Skip main navigation
We use cookies to give you a better experience, if that’s ok you can close this message and carry on browsing. For more info read our cookies policy.
We use cookies to give you a better experience. Carry on browsing if you're happy with this, or read our cookies policy for more information.
Figure of Sigmund Freud sitting in the corner of a room
Sigmund Freud

Sigmund Freud and understanding the mind

Sigmund Freud is known as the father of psychoanalysis. This course is not about psychoanalysis, although we make reference to ideas such as the unconscious mind that Freud first introduced. It is therefore impossible to talk about the fundamentals of consciousness without mentioning Freud because of his seminal contribution to the field.

It is less well known that Freud first worked as a neuroscientist. Starting in the 1870s, Freud began a 20-year-long career practising as a neuroscientist. As a neuroscientist, Freud found the prevailing methods of mapping complex mental functions limiting. He was unable to sketch a model of the brain mechanisms that underlay the complex mental phenomena he was seeing in his patients - at least he was not able to apply a scientific method - and thus he abandoned neuroscientific methods in favour of developing a psychoanalytical model. While his model had shortcomings, it was at least empirical in that he studied and directly interacted with human subjects and their disorders. Freud’s theory focused on an inner world of unconscious conflict - where the mind generates wishes that are repressed before we are aware of them. He found that bringing these unconscious wishes to the fore allows for patients to notice and deal with them.

Sometimes it is useful to reflect on the way Freud investigated seemingly intractable problems - done when the available methods were limited - to see which of his ideas have shown to be insightful. We must acknowledge the limitations of the methods used by Freud but also appreciate the limitations of neuroscientific methods of the present time. Modern neuroscience has the opportunity to use powerful tools such as brain imaging techniques and experimental rigour to test some of the intriguing ideas propounded by psychoanalysis. What psychoanalysis stresses is the importance of subjective experiences and the notions of the self to understand the mind - something that neuroscience shied away from today.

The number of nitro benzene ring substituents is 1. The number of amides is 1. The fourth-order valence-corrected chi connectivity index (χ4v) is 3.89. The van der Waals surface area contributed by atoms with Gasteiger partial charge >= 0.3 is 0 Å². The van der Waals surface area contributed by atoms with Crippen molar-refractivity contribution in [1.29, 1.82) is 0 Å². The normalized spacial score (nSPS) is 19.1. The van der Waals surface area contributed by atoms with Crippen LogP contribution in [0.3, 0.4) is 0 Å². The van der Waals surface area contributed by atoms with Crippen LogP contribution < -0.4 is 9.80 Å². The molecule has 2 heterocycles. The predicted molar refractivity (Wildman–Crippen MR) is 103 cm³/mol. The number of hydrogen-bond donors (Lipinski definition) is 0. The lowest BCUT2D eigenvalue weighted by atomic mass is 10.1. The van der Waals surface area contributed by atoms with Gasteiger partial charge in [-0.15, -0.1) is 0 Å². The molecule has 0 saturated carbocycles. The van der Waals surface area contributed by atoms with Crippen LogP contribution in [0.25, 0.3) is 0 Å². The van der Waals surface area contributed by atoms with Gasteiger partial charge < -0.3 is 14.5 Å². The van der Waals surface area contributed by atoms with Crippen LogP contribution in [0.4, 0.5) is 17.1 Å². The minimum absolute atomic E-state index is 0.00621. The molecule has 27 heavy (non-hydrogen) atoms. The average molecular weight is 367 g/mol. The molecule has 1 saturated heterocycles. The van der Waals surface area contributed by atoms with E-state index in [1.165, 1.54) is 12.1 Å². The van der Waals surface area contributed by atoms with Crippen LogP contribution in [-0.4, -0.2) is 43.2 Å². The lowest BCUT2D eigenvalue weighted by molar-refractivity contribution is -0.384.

Please see some useful resources below under ‘See Also’.

Share this article:

This article is from the free online course:

What Is a Mind?

University of Cape Town

Get a taste of this course

Find out what this course is like by previewing some of the course steps before you join:

  • Introduction to What is a Mind?
    Introduction to What is a Mind?
    video

    What is a Mind? In this video, Mark Solms explains what led him to dedicate his life's work to answering complex questions about the mind.

  • What are you if not your mind?
    What are you if not your mind?
    video

    The mind can only be studied using a multidisciplinary approach. In this video, Mark Solms explains what he means Neuropsychoanalysis.

Contact FutureLearn for Support